Sibal said that emphasis would be laid on promoting development of human resource by "framing a suitable scheme for enhancing capacity of institutions like C-DAC and DoEACC," along with setting up IT academies under PPP mode.

A National facility for assessing quality of biometric devices for Unique Identification (UID) applications will be set up, apart from infrastructure at Kolkata, Bangalore and Hyderabad for testing of large area photovoltaic modules, he said.

www.hindustantimes.com

How Telecom BSS/OSS Is Vital To Staying In The Telecommunications Market

A pair of approaches to managing the immense data in telecommunication is known as BSS/OSS, acronyms for business support system and operations support systems. For clarity, the business systems are all the processes which deal with the consumer, the people portion. The operations system deals with all the process that deliver the actual service, the hardware portion.

There are few places on earth that are not part of a global communications system we refer to as telecommunications. There are cables on the ocean floor stretched between continents, satellites in space, and towers traverse the wilderness and are mainstays in our cities, usually along our transportation infrastructure. Most of us take this service for granted, giving little thought to the complexity of managing a service that is global and personal.

It is important that they pay attention to both elements, as do most businesses, but in the telecommunications field, both customers and capabilities continue to evolve at an incredible speed. Consumers demand faster and more diverse applications to run their devices, which have evolved to the point that resemble computers more than phones. To comply with these increasing demands, the telecom billing system that supports the service has to keep up.

It comes as no surprise that the industry focuses so intensely on their customers, because they have a serious tendency to change providers for even small difficulties. The number of providers is steadily increasing as technology is mined for ever greater options such as voice over internet protocol. Companies have to invest in new transmission methodologies, equipment and transmission towers to stay ahead of the competition.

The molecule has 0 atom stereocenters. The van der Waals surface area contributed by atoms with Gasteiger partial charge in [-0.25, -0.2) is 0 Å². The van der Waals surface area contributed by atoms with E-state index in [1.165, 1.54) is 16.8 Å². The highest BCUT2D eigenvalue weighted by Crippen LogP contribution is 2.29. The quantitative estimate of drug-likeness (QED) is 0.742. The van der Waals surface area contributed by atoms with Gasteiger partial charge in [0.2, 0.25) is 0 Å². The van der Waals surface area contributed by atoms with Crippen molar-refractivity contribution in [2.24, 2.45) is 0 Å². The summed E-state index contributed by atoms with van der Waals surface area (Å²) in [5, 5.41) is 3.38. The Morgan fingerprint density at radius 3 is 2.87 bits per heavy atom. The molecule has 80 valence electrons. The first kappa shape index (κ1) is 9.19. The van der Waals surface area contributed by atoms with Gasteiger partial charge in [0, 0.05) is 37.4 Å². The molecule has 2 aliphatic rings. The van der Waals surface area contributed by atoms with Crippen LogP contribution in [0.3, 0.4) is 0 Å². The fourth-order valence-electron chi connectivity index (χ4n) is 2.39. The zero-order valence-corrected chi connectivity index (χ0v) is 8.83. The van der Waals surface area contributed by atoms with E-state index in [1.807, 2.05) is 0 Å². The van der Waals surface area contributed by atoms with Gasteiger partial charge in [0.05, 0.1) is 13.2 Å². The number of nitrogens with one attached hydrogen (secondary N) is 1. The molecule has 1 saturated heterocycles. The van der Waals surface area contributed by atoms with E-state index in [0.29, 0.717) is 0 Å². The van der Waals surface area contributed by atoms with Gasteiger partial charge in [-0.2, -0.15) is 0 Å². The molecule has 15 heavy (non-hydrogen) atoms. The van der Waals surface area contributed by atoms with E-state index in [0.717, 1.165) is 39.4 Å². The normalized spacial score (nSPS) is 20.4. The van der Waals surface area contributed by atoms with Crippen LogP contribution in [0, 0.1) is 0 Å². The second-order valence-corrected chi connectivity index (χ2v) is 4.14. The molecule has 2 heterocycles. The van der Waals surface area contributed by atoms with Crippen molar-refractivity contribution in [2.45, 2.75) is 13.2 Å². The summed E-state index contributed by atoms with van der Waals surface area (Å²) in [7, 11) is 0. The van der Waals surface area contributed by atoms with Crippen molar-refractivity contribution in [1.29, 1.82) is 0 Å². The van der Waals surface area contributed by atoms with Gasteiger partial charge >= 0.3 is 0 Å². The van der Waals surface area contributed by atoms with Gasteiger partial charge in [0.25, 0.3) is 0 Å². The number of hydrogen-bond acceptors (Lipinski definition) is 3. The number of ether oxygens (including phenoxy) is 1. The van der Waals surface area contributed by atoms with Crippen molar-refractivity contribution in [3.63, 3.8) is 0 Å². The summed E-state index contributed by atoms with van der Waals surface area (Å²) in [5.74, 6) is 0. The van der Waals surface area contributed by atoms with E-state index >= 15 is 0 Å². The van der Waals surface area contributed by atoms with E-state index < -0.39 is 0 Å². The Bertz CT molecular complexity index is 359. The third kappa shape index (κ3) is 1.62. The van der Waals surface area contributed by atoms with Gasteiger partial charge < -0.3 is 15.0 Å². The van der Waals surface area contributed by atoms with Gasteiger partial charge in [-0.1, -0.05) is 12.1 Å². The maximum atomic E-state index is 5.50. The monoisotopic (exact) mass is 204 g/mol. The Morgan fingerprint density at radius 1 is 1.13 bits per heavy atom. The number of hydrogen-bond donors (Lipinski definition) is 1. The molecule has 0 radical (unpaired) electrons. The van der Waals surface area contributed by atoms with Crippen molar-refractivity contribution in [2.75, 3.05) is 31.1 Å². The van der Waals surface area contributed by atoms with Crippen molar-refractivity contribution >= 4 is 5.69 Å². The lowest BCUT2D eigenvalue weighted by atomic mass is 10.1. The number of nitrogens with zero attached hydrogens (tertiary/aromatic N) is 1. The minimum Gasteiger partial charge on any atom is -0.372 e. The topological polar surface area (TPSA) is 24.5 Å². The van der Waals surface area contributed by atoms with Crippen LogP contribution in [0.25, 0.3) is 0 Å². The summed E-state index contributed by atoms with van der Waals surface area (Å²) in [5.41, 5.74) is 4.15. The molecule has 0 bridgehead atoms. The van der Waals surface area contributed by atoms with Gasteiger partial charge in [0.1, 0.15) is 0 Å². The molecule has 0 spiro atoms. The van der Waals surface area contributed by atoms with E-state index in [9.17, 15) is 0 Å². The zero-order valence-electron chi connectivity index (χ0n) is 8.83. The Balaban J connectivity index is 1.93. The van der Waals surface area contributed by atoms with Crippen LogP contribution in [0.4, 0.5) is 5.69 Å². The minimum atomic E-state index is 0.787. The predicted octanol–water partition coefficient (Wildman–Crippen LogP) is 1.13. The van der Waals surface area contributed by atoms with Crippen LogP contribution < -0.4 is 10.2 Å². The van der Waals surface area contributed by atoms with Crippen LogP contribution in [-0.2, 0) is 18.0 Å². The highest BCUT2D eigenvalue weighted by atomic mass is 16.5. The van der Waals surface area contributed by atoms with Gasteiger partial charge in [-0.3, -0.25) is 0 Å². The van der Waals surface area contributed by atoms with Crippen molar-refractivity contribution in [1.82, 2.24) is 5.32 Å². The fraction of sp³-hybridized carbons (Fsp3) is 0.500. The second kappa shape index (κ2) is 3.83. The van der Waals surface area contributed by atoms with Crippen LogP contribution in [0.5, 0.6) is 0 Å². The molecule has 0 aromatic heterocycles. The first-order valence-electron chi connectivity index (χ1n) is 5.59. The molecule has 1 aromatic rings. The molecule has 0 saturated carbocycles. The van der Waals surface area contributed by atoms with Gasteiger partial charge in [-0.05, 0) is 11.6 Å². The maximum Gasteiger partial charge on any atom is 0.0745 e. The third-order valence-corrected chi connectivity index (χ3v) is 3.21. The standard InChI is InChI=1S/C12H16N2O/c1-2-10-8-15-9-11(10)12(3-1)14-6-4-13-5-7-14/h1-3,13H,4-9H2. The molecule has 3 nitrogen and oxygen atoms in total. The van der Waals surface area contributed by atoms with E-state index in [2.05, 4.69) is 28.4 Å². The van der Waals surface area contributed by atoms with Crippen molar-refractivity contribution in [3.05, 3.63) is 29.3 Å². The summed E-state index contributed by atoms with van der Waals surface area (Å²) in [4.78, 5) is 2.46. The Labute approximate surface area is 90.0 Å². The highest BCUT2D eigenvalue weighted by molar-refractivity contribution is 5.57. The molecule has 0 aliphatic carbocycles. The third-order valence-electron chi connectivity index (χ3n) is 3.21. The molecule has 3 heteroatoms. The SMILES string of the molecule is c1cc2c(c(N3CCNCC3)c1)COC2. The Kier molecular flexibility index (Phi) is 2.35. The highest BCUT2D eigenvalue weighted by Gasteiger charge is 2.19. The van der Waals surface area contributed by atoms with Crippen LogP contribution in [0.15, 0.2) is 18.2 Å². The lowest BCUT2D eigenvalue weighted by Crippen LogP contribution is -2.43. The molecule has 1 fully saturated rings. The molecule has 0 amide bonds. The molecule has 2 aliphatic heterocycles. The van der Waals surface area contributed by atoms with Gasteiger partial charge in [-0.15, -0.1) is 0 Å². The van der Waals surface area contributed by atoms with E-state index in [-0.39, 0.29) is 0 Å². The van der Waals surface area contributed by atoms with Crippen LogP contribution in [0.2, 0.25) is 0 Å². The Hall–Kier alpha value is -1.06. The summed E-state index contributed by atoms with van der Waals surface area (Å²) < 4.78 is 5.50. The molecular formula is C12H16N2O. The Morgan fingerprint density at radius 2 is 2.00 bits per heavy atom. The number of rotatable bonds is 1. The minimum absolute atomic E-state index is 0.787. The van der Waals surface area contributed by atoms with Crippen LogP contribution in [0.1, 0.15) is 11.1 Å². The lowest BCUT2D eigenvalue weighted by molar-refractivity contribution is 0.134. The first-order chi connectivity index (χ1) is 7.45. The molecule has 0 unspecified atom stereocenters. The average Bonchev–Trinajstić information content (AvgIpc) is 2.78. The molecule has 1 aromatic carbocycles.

There have been some successful providers who have made quite a presentation of technical hardware infrastructure development while focusing on all the service this hardware creates. This allows a public focus on both company practices working well while having one bolster the other. This is an ingenious way to have the moneys spent bolstering the consumer process side which the consumer usually ignores.

Dealing with the overwhelming mass of information and attempting to determine what it is the consumer really wants is a Herculean task. Considering the telecommunications consumer population diversity and the extreme penetration each provider is attempting to attain, it is important to evaluate data in multiple levels. Having a dual path system that tracks, analyzes and selectively reports data to management allows maximum flexibility.

What is needed to remain capable and efficient is an overarching system that can control the others. While this may conjure up images of artificial intelligence run amok, in the same light as the computer on board the space ship in the famous movie, there are many examples of computers running computers. The concept of business intelligence, a new managerial approach to business, relies heavily on programs which automatically direct multiple systems to derive data in specific actionable ways.

The success of providers in the telecommunication industry will be selected by their ability to flexibly respond to consumer desires. This requires them to stay abreast of information technology industry progress and innovation in general, as well as predicting applications to the telecommunication customer devices. They also need to be exceedingly aware of the desires of the consumer on everything from colors, shapes and styles to capabilities. It will require a dedication to a robust telecom billing software process to succeed.

Four arrested for cheating telecom company

Four people accused of cheating telecommunication company Uninor of Rs.95 lakh have been arrested, police said Saturday.

Manoj Pahwa, 34, Varun Mittal, 23, Rahul Sharma, 33, and Nitin Sharma, 24, cheated the company - a joint venture of Norway-based Telenor and Indian firm Unitech - by fraudulent withdrawals using 13 cheques stolen from the company's office in Saket area of south Delhi, a police official said 'Signatures of the authorised signatory of the company were forged by them,' the police official said.The police have recovered around Rs.30 lakh and a kilogram of gold from the accused.

'RIM offers data tapping at India office'

: Blackberry maker Research in Motion , which had been slapped with a January 31 deadline to provide a 'final solution' for lawful interception of services offered on its handsets , has offered to install a network data analysis system at its premises in India, to end the three-year standoff between the Canadian company and security agencies here.